The two core components of liberal democracy—liberalism and democracy—have been diverging for some time. For most of the modern era, the two concepts went hand in hand, at least in the West, notes Shadi Hamid, a senior fellow at the Brookings Institution and a research professor of Islamic studies at Fuller Seminary.
The liberal tradition, which emerged after Europe exhausted itself with wars of religion, is eloquently captured in documents such as the Bill of Rights. Meanwhile, democracy, while requiring some minimal protection of rights to allow for fair and meaningful competition, is more concerned with the preferences of majorities as expressed through regular elections. Democracies must be responsive to what voters actually vote for. This is what makes democracy great. It is also what makes democracy frightening. No one knows with certainty what will happen in an election before it happens, he writes for The Atlantic, in an extract from his new book, The Problem of Democracy: America, the Middle East, and the Rise and Fall of an Idea.
Before liberalism and democracy began to diverge in the West, they were diverging elsewhere. Muslim-majority countries in the Middle East as well as Southeast Asia have been laboratories of illiberalism. They were ahead of their time, offering a dark preview of a world in which culture, identity, and religion (“who we are”) replaced economic concerns (“what works”) as the fulcrum of political conflict. This is what made the trajectory of the Arab Spring so frustrating for many American observers. This was a world where the most important wars were culture wars, adds Hamid, who discusses his book with Stanford’s Francis Fukuyama (above).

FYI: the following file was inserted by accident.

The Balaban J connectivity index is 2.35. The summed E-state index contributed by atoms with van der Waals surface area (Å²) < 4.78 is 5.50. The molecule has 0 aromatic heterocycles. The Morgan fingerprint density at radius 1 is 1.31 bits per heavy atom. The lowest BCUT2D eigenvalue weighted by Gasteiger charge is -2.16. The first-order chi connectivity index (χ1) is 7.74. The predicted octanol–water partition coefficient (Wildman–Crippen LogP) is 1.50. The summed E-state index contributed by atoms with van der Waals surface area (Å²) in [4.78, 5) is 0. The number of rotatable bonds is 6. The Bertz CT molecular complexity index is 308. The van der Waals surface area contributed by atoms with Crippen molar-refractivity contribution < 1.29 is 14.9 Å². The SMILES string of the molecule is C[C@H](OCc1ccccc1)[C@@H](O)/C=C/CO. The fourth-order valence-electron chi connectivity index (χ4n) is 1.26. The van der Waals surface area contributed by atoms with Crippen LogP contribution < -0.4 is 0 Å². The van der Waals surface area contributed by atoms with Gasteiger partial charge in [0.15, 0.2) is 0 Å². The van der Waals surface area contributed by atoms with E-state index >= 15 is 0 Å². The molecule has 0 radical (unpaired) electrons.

Assessing the appeal of liberal ideas, or the lack thereof, is crucial. Even in the world’s most advanced democracies, post-liberal movements are gaining strength. If democracy is part of a package that includes within it unrelated premises about the nature of progress and the human person, then it is less likely to be accepted in societies where those premises are not shared. And, as it turns out, the world has more of these societies than we might like to admit.
Democracy as a system and a set of procedures—as a way of regulating politics without predetermining its outcomes—allows voters to decide their own course and determine what values are most important to them. Democracy allows for peaceful transfer of power, even—or particularly—in ideologically polarized contexts. As a set of mechanisms for conflict regulation, it contributes to long-term, if not short-term, stability. Democracy also offers predictability, because the losers of elections have the chance to fight another day. I call this approach “democratic minimalism” because it accepts democracy for what it is rather than what it might, or might not, become.
To try to compel people to become liberals is the mark of hubris—bound to be either ineffective, unrealistic, or both. After all, a liberalism not freely chosen is self-negating. Democratic minimalism, by contrast, is more modest, while still retaining the mark of ambition. In politics, one has friends and enemies. The challenge—not just in the Middle East but in the United States and seemingly everywhere else—is accepting this natural state of enmity and transforming it into something more manageable. That might not sound like a lot to aspire to, but it may be enough. RTWT